Thursday, October 25, 2007

America, The Country of Laws

One of the central arguments heard in the debate over illegal immigration is that in this country one must obey the law. This is a country of laws. This is not the USSR for heavens sake. In America the government officials or the royalty don’t make their decisions based upon a whim or a bribe. And that all people are treated equally under the law. Rich and poor, black and white, Christian and Muslim, heterosexual and homosexual, skinny and fat, tall and short, young and old.

Driving on the interstate highway system I normally set my cruise control exactly on the speed limit. And I would guess that 95% of the other vehicles pass me; some quite rapidly. Even policemen without their lights flashing. It seems like the Border Patrol guys are among some of the worst at flaunting the law. And virtually no one uses their directional turn indicator lamps anymore when changing lanes or turning.

Many wealthy Republicans go to a dinner party and drink a few martinis, then drive home inebriated, clearly making them criminals. And some of the younger businessmen go into the back room and snort cocaine. A large majority of young people have smoked pot, taken ecstasy, or drank alcohol under age. And if you manage to get over on the IRS many people see you as a hero.
Did the same rule of law apply to OJ as to an "illegal immigrant" who has a court appointed lawyer?

In the early parts of the 21st century it appears that there is an open and clear cut contempt for the rule of law in the last superpower, the oldest democracy on the planet.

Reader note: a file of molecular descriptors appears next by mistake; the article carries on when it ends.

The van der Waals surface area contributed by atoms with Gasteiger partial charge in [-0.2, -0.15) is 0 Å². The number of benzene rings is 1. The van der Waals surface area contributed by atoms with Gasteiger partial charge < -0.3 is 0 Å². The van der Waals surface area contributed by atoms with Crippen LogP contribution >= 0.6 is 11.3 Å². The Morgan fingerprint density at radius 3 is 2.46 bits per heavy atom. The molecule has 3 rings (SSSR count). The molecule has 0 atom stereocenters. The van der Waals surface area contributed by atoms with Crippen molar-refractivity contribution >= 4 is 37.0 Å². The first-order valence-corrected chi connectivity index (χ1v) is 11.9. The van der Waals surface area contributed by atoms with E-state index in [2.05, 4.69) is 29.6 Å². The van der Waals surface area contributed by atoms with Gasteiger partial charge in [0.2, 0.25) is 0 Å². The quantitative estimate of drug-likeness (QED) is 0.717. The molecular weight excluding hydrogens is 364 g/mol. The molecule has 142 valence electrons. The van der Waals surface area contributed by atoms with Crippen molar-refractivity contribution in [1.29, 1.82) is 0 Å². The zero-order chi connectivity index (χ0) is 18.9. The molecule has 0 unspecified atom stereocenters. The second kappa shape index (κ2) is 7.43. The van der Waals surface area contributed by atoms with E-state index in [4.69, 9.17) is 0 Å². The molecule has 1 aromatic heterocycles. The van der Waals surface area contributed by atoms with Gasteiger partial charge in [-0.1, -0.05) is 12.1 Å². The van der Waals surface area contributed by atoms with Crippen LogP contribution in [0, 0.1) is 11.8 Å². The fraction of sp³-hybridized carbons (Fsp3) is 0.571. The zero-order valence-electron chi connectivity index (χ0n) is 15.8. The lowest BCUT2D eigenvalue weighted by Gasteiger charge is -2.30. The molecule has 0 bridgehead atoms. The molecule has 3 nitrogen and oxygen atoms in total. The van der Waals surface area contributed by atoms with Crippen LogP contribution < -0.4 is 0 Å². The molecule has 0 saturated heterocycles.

Look back to the era of prohibition from 1920 to 1933 and you will see that a large majority of Americans were openly violating the law of the land. During WWII there was government rationing of basic foodstuffs like sugar, and there was a large grey market openly breaking the law.

My analysis is that it is a real stretch to say that America is a country of laws. We may be better than some tin horn banana republic dictatorships, but we really have a very long way to go.

I lived in The Netherlands for 15 years, up until early in 2007. And it seems to me that in both Germany and Holland the people are significantly more law abiding than we are here in the USA. Both countries are democracies.

So it seems to me that the message should be, “Get off your arrogant high horse Americans, and get to work trying to make this a better country.”